Human Papillomavirus Infection (HPV)

Human Papillomavirus (HPV) is a viral infection passed from skin to skin and/or sexual contact during vaginal, anal, or oral sex. There are many different strains of HPV. Although most forms of HPV don’t cause any health problems, there are a few strains that can cause genital warts and cancers affecting the anus, cervix, or throat. Since many variations of HPV do not cause symptoms, many people can have the virus and not even know it. It is also possible to have multiple forms of the virus. In both cases, the virus can easily spread from one person to another.

Although HPV has no cure, infection by some high risk strains can be prevented with the HPV vaccine. The HPV vaccine cannot cure existing HPV infections, but it can be used to prevent you from being infected with other strains of HPV in the future. The HPV vaccine is also known to help prevent cervical, anal and oral cancer and it is estimated that as many as 32,000 cases of cancer have been prevented in women who have had the vaccine.

Did You Know?

According to the Centers for Disease Control and Prevention (CDC), HPV is the most common sexually transmitted infection (STI). In fact, it is so common that most sexually active people will eventually get some form of the virus at some point in their lives.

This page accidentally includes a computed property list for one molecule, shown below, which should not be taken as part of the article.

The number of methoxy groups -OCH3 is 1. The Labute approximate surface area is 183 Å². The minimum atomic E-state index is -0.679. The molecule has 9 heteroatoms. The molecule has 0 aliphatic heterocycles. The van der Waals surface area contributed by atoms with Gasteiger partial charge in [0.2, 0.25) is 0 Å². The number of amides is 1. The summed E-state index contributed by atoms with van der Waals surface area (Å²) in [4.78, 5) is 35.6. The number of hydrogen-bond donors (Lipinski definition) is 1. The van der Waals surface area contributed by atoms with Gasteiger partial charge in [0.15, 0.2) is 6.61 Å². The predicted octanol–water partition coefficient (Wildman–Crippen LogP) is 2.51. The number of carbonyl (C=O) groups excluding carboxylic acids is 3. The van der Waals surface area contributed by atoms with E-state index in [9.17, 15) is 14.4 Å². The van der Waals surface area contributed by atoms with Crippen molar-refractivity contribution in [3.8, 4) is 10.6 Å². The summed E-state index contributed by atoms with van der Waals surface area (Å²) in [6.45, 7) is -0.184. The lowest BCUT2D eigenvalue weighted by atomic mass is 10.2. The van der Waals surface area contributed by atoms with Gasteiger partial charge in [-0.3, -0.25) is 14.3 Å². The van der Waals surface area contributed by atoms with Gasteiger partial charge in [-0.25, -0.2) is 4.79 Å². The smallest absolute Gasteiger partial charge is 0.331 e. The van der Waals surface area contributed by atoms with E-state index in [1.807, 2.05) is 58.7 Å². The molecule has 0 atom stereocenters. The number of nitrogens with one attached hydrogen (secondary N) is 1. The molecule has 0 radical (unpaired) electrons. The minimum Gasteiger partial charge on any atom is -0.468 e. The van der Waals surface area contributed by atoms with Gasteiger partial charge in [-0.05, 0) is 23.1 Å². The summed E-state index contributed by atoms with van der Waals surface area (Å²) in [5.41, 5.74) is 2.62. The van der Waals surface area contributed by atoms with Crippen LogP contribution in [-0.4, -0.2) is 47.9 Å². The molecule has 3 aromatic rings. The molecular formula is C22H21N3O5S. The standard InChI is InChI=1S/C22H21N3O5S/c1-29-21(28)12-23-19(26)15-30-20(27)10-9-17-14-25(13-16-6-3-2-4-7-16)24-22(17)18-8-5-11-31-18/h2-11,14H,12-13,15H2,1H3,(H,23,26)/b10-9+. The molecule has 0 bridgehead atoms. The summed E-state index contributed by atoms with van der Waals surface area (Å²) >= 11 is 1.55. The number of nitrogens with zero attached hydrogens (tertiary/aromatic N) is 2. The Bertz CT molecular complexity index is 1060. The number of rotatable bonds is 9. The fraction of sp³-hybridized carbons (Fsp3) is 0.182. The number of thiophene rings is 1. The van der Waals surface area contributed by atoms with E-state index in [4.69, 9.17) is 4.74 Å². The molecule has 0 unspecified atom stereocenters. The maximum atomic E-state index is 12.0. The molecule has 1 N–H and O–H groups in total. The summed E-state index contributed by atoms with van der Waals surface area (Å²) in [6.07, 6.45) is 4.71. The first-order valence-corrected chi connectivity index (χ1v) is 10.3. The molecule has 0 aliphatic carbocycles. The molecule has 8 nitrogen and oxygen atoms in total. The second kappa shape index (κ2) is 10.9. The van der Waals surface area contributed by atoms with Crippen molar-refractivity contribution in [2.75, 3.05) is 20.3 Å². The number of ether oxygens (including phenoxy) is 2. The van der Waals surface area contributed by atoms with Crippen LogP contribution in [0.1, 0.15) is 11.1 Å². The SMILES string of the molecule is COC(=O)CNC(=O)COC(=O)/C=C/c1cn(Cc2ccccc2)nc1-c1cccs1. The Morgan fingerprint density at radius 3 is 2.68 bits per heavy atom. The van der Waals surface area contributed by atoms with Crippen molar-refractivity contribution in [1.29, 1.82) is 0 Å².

Frequently Asked Questions:

Do I need an HPV vaccine?

The American Cancer Society recommends that women begin the HPV vaccine series around the age of 11, before they are sexually active. The HPV vaccine is recommended because it drops the rate of HPV infection by 86% in teenage girls and the cervical cancer rate in women by 40%. To determine if the HPV vaccine is right for you, schedule a consultation with Bucks County Women’s Wellness today.

What can I expect when getting the HPV vaccine at Bucks County Women’s Wellness?

When getting the HPV vaccine at Bucks County Women’s Wellness, your provider will first discuss your medical and sexual history to ensure that you’re a good candidate for the vaccine. The vaccine will then be administered intramuscularly through the arm. Women under the age of 14 only need two shots spaced six months apart. Women between the ages of 15-45 will need three shots, with the second shot being given 2 months after the first and the last being given 4 months after the second.

Are there any side effects associated with the HPV vaccine?

To date, no serious side effects have been associated with the HPV vaccine. However in rare cases, mild to moderate side effects can occur such as: pain or swelling at the injection site, fever, fatigue, headache, joint pain, fainting, nausea, vomiting, abdominal pain, or diarrhea. Although some people believe that the HPV vaccine can cause fertility issues, there are numerous studies that show HPV vaccines do not cause fertility problems and that they can even improve a woman’s fertility by preventing the need for cervical cancer treatment.

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